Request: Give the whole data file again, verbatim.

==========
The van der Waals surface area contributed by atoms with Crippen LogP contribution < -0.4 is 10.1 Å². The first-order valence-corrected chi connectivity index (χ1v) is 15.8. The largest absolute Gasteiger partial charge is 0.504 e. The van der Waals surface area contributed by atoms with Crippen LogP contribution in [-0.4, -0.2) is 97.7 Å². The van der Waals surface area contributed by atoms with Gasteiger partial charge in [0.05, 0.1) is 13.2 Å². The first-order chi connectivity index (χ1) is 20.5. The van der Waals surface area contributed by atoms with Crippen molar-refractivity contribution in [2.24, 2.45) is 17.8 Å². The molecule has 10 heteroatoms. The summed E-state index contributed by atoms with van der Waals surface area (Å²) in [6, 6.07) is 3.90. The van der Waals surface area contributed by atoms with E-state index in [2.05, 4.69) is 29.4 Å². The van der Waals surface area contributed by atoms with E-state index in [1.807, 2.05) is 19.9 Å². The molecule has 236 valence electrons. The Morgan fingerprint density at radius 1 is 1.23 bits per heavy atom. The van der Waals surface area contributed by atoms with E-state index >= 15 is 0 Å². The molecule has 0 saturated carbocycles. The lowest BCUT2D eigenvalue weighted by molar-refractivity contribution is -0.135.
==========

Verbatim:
The van der Waals surface area contributed by atoms with Crippen LogP contribution < -0.4 is 10.1 Å². The first-order valence-corrected chi connectivity index (χ1v) is 15.8. The largest absolute Gasteiger partial charge is 0.504 e. The van der Waals surface area contributed by atoms with Crippen LogP contribution in [-0.4, -0.2) is 97.7 Å². The van der Waals surface area contributed by atoms with Gasteiger partial charge in [0.05, 0.1) is 13.2 Å². The first-order chi connectivity index (χ1) is 20.5. The van der Waals surface area contributed by atoms with Crippen molar-refractivity contribution in [2.24, 2.45) is 17.8 Å². The molecule has 10 heteroatoms. The summed E-state index contributed by atoms with van der Waals surface area (Å²) in [6, 6.07) is 3.90. The van der Waals surface area contributed by atoms with E-state index in [2.05, 4.69) is 29.4 Å². The van der Waals surface area contributed by atoms with E-state index in [1.807, 2.05) is 19.9 Å². The molecule has 236 valence electrons. The Morgan fingerprint density at radius 1 is 1.23 bits per heavy atom. The van der Waals surface area contributed by atoms with E-state index >= 15 is 0 Å². The molecule has 0 saturated carbocycles. The lowest BCUT2D eigenvalue weighted by molar-refractivity contribution is -0.135.